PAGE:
Something that I believe is a big factor for the underachievement of teachers is the amount of money that teachers are paid. Most people say, “Don’t do a job for the money, do a job because you enjoy it” and while I agree with that statement we have to be honest with ourselves money makes a big difference and can be a huge motivation factor. We live in a backwards society. We live in a society where people who simply hit a ball across a field or bounce it around a court make millions of dollars a year, a world where people who we elect into office, who are suppose to be helping to make our country a better place, also get paid millions of dollars to sit in a big room, argue with one another, put out our countries budget past due and most of the year play golf or drink rather than do the job there were elected to do. While people who have the most hands on and time consuming jobs get paid barely enough money to live decently or support a family especially if it is a one income family. On page 9 of Foundations of Education is says, “….$40,055 for a first year teacher with a standard certificate and $77,354 for a teacher at the highest level of experience and education…Although a teacher at the top of the schedule can earn an attractive salary, starting salaries still tend to be lower than un some other professions.” Of course some, if not many, teachers are going to be underachievers because if your pay grade is based on how many years experience you have and not how well you do your job some are bound to have the attitude of “Why even bother if it won’t make a difference.” Teachers’ salaries should be based more on evaluation scores and effectiveness with students rather than based on how long they have been teaching. Another factor that I believe affects the achievement levels is that most teachers are spread way too thin. They have too much to do with not enough hours in the day, there is one of them and often 30 or more students who need their attention. We have to be able to provide teachers with the resources and assistants they need to be able to help their students. That’s why I think things like the video case we watched in class are wonderful ideas. Teachers get feedback and they get support from their peers if they are feeling discouraged. Sometimes when a teacher isn’t getting the results that they would like from their students they don’t understand why the information isn’t getting through to their students and they need a fresh pair of eyes to offer new/different ideas. If teachers do not receive this support their faith in themselves goes down and they continue to underachieve.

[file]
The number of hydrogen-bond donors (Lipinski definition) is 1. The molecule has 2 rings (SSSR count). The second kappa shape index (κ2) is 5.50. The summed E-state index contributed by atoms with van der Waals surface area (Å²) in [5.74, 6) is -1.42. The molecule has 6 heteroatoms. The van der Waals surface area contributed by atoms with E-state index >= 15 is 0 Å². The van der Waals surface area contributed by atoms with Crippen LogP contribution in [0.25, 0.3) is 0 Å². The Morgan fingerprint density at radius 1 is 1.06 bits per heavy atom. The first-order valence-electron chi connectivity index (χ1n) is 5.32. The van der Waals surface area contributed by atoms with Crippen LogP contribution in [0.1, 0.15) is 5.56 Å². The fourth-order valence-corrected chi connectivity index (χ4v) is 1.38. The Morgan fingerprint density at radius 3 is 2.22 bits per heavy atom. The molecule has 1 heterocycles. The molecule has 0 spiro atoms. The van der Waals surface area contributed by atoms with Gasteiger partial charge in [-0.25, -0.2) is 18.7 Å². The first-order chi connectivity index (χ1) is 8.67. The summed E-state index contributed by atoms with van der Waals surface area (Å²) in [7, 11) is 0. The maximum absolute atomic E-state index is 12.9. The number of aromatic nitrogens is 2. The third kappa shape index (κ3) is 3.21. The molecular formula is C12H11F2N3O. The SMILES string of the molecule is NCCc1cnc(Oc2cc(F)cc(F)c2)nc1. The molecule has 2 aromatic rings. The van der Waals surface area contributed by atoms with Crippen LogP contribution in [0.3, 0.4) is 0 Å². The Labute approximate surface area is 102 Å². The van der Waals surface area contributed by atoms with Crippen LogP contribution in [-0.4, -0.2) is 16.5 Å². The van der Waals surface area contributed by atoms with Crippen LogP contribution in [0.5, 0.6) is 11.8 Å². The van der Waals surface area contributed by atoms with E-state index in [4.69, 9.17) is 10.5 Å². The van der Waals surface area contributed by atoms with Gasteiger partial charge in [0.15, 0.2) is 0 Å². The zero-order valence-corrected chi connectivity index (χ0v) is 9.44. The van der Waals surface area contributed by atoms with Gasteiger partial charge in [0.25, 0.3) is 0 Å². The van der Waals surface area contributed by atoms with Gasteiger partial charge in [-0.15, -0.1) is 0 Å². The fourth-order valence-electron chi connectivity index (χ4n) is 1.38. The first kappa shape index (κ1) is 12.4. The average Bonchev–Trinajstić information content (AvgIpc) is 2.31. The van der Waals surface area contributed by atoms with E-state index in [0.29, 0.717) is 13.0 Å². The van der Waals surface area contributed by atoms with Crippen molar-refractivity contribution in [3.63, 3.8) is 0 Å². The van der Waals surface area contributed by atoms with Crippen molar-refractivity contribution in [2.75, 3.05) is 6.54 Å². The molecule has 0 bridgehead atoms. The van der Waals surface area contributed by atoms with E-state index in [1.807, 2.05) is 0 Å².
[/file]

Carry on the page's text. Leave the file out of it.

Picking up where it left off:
4. Consider this question, What makes a great teacher? (pedagogical knowledge, subject knowledge, professional dispositions?)